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You are currently browsing the Icebreaker blog archives for August, 2011.

Team Ariki Takes On The Mother Of All Relays

Due to the success of ‘Team Ariki in the 2010 edition of the Hood to Coast relay race, we are back running this weekend for our second attempt at claiming glory.  Last year we were the third placed team overall so gained automatic entry into a race that often has to turn away close to 1,000 teams.  If Bob Foote the founder of Hood to Coast is to be believed, the secret of our success last year was the Portland beer and girls.

The Hood to Coast is a 197 mile running relay race with over a thousand teams competing.  The race is based around the city and surrounding areas of Portland in the United States.  The race starts half way up Mount Hood and finishes on the coast at Seaside.  Each team has 12 runners and these runners complete 3 legs each.  The relay see us run over a variety of terrains, weather conditions and times of day, which will once again test us both mentally and physically.

Our team is made up of runners who specialise in variety of distances ranging from 800m to marathons.  Most of us have run for the Ariki Club which is based in Dunedin, Otago, New Zealand (close to the birth place of Icebreaker) during our running careers. Due to us being a New Zealand team, Icebreaker felt it was only right that we wear their merino.  Team Ariki is honoured to be supplied by Icebreaker, there is a compelling logic to this combination/partnership as Icebreaker will be represented at the worlds largest relay by a group of first class runners from the same region, equally hardy and resilient as the raw materials from Icebreaker’s products.  We are determined to perform well for both Icebreaker and our supporters back home.

- Alastair Chisnall, Team Ariki Captain


Introducing 11 year old freeskier – Finn Bilous

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Finn is one of the members of Icebreaker’s Kids Alpine Team in New Zealand. At only 11 years old he’s on a quest to become an internationally competitive freeskier. He’s the youngest skier to have gained a place on the New Zealand Junior Freeski Development Team, which he joined in 2009.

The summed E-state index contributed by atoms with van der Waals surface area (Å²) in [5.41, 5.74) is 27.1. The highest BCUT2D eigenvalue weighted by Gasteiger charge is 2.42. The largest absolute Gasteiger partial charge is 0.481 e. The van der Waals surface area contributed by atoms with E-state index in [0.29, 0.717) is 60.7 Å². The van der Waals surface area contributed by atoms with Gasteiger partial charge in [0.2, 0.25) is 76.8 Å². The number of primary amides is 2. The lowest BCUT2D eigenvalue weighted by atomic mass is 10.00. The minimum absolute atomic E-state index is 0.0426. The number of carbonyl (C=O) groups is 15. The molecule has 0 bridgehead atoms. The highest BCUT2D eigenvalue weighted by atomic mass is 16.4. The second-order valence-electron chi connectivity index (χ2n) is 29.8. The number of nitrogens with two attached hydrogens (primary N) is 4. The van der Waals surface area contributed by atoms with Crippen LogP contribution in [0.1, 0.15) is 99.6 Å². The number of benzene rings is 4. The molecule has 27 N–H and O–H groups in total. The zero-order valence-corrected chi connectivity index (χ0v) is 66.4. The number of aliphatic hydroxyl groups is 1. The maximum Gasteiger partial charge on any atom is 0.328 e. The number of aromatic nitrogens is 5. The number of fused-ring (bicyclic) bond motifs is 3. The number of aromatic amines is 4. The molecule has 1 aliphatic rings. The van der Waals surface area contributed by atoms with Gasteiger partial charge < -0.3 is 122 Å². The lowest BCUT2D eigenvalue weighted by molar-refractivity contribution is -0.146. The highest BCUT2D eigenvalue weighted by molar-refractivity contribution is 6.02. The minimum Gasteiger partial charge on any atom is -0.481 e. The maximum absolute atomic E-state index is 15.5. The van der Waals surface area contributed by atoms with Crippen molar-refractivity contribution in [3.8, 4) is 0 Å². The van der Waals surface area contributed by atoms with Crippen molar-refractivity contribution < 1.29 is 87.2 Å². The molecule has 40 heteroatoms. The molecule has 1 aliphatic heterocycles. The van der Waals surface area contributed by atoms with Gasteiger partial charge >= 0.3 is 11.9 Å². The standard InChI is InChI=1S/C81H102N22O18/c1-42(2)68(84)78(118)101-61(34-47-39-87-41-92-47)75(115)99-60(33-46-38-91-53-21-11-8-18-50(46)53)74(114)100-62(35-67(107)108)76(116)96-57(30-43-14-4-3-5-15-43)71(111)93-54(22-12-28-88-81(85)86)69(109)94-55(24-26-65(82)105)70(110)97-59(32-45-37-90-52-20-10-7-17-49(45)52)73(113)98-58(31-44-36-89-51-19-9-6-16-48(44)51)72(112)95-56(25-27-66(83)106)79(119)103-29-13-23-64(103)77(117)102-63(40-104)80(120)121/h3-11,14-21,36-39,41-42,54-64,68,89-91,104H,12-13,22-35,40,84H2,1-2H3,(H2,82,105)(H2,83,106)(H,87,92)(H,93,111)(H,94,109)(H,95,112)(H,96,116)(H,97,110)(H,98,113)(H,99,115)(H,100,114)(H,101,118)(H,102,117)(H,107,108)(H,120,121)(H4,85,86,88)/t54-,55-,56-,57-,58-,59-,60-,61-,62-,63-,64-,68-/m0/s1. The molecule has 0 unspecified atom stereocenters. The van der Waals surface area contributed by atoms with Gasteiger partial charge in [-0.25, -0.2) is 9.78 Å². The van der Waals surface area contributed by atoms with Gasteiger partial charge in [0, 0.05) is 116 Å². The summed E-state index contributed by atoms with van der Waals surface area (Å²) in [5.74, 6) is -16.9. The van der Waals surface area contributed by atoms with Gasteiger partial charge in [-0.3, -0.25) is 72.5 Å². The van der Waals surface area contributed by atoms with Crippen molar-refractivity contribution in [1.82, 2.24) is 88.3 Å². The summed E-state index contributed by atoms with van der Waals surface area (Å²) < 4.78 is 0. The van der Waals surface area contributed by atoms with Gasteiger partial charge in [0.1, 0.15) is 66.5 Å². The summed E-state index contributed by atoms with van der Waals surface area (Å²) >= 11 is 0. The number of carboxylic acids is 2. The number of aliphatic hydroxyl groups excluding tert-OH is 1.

Finn is a great supporter of Icebreaker. “I have been kept warm by Icebreaker since I began skiing. I love the way it feels.”

He’s also been doing really well overseas during the Northern Hemisphere winter season. “I was really pleased to win at the Brighton, Utah stop of the Gatorade Free Flow Tour, as I knew the competition in the USA would be bigger and harder than here. I was nervous before the comp and was stoked to come away with 1st in the half pipe and second in the rail comp.”

Finn’s a great little filmmaker as well as an awesome freeskier – check out his 2010 season video.

Way to go Finn – we can’t wait to hear about all your new achievements.

How are the merinos?

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We’ve just had a really cold patch of weather here in NZ and wondered how the merinos were coping, so we asked one of our growers at Mt Nicholas high country station near Queenstown. This was the response we got from Kate Cocks along with some amazing images…

Thanks for your email regarding how the merinos are doing through this cold patch of weather, generally at this time of year we do have the sheep on the lower altitude areas of the station due to the likelihood of snow, however this snow was a lot lower and deeper than the usual. My father Robert who’s been on the station 35 years described it as about a one in 15 years snow which gives you an idea of how much there was.

Mostly the sheep have done well. At this time of year they have close to a full fleece of wool on, which keeps them warm, the main issue is them being able to find food in the snow. For those that aren’t in very deep snow, up to about 30cm, they will dig down with their hooves to find food and they will also seek out native shrubs and scrub to use for shelter, eating what’s underneath and not covered in snow.

Some of the ones in deeper snow are more of a challenge, we had sheep in up to a metre of snow which is basically head height on a sheep, so not so good. We did a combination of flying hay to them via helicopter until we could get them out, walking in and tramping tracks down for them to follow us to lower altitude.

For about 250 of the worst stuck ones we had to get a bit inventive and swung a cage under a Squirrel Helicopter. We flew them out in lots of 12-15, to do this we had 4 people loading them into the cages at the top and 2 of us unloading at the bottom, there were some pretty dazed and confused sheep emerging from the cage at the bottom, but all looked pretty happy to no longer be buried in snow!

I’ve included a couple of photos for you of flying them out.